My two youngest (6th/7th) are in private schools. My eldest (11th grade) attends a program run by the public schools. He attends it because it's a separate program at a community college that's run by two gifties. It's a wonderful program, and in part, the success is due to its distance from the other schools.

    The public schools are presumably unaware of what they lose when they drive away affluent and/or intelligent parents. Or they don't care. I don't know.



    Edited by Val (12/08/14 12:42 PM)

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    #207190 - 12/08/14 01:47 PM Re: Ability Grouping Research [Re: madeinuk]
    indigo Offline
    Member

    Registered: 04/27/13
    Posts: 4206
    Originally Posted By: madeinuk
    Originally Posted By: Dude

    He didn't say they're grouping by ability, he said they're grouping by wealth.


    I stand corrected - he did not say that they are grouping by ability. My bad. They are grouping by achievement not ability.
    He didn't say they are grouping by ability or achievement, he said the affluent are grouping by perceived "class".

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    #207192 - 12/08/14 02:11 PM Re: Ability Grouping Research [Re: Bostonian]
    indigo Offline
    Member

    Registered: 04/27/13
    Posts: 4206
    Originally Posted By: madeinuk
    parents are grouping by ability into neighborhoods to ensure that their progeny are schooled among peers.
    Do you have a neighborhood public school which contains strictly gifted, to use as an exemplar? To the degree that neighborhood public schools tend to contain a mix of abilities, some may say your theory that "parents are grouping by ability into neighborhoods" is unfounded, may not be accurate, and is not part of Ability Grouping Research.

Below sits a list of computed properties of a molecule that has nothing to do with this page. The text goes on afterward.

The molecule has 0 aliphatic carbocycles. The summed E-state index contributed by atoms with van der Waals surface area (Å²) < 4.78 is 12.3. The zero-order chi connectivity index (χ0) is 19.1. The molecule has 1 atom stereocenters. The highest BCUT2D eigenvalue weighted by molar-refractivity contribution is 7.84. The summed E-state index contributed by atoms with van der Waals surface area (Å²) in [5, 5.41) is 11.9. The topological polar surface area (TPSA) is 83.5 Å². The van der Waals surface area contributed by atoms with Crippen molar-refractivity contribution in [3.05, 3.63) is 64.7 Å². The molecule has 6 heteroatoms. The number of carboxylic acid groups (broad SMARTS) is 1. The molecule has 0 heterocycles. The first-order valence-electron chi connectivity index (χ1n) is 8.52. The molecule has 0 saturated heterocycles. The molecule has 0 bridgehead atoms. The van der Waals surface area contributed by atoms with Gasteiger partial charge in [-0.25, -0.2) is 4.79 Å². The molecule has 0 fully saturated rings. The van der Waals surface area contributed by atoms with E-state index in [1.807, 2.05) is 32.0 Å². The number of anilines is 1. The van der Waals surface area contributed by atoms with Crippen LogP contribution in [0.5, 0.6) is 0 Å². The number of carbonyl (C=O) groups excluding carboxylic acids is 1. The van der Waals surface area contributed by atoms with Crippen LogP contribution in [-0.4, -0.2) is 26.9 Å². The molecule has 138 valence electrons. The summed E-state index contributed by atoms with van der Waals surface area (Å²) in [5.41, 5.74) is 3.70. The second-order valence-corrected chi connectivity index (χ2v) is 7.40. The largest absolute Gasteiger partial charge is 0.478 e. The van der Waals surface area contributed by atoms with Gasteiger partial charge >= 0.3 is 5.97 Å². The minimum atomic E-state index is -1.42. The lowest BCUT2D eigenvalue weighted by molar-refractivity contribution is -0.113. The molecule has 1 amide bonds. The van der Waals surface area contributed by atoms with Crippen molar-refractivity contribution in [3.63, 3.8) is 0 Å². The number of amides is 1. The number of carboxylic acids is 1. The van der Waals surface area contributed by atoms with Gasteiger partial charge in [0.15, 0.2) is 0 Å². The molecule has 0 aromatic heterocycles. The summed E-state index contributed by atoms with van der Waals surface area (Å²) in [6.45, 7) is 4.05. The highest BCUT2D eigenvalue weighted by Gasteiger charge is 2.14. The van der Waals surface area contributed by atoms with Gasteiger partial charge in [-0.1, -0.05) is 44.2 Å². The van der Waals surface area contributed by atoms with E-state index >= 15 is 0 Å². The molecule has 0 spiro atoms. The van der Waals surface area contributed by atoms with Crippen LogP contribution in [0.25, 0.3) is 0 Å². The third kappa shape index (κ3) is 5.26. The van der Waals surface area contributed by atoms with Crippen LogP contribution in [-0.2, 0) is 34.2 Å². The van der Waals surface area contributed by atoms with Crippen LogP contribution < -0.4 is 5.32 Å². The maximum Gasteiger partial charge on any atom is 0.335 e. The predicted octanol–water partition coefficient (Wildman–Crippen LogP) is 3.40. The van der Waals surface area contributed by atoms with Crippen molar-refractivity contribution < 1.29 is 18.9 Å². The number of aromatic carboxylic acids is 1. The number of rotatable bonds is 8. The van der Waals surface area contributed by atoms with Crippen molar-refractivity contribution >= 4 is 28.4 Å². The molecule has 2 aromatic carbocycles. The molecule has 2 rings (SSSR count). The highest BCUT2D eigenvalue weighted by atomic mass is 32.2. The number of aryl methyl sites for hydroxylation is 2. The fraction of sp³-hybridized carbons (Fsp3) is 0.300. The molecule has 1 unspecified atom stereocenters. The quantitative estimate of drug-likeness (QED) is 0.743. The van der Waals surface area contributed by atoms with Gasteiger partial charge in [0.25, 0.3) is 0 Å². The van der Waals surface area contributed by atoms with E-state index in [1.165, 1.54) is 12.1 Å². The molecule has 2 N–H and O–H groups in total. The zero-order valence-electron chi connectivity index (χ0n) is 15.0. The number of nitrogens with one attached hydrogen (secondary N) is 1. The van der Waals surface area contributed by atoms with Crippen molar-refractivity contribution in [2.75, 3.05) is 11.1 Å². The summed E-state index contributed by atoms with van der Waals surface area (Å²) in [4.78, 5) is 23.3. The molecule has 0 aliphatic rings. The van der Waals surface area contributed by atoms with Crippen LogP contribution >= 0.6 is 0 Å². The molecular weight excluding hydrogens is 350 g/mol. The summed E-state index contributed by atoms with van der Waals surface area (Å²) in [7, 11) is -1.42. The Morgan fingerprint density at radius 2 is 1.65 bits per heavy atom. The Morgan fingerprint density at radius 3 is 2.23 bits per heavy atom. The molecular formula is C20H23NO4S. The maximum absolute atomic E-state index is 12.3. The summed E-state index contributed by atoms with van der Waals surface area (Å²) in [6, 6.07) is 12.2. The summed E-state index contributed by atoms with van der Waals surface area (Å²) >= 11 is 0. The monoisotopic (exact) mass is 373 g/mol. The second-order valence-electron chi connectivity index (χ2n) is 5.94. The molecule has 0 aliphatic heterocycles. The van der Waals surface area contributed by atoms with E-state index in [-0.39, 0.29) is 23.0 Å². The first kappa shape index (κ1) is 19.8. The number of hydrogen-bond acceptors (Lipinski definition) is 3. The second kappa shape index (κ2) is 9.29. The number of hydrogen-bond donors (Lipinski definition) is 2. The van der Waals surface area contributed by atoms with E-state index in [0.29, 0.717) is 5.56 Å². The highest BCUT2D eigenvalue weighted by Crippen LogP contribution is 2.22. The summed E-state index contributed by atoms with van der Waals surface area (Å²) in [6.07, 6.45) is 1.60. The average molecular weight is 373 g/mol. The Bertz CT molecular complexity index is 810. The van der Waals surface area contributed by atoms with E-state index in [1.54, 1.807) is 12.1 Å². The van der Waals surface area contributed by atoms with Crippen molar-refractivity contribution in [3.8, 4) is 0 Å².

Originally Posted By: Bostonian
    Ability grouping within schools is criticized because high-SES children are over-represented in the top track and low-SES children in the bottom one.
    The research explains the differences and distinctions between ability grouping and tracking; The terms are not interchangeable.

    Originally Posted By: Bostonian
    My point is that if you try to put all the children together to achieve equity, and if the high-ability learn little in the untracked classes, the high-ability children with affluent parents will leave.
    While I agree that inclusive classrooms which lead to underachievement of gifted pupils may cause families who have other options to leave, as shared in this earlier post upthread, exercising options to leave does not necessarily equate to wealth. Families of every SES may strive to have their child/ren's educational needs met.

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    #207305 - 12/09/14 08:02 AM Re: Ability Grouping Research [Re: mnmom23]
    mecreature Offline
    Member

    Registered: 03/14/11
    Posts: 354
    Our family is far from well off or wealthy. Our public school had ability grouping and was all for skipping and we still left for a private school for gifted.

    sorry i provided no research but just wanted to add


    Edited by mecreature (12/09/14 08:04 AM)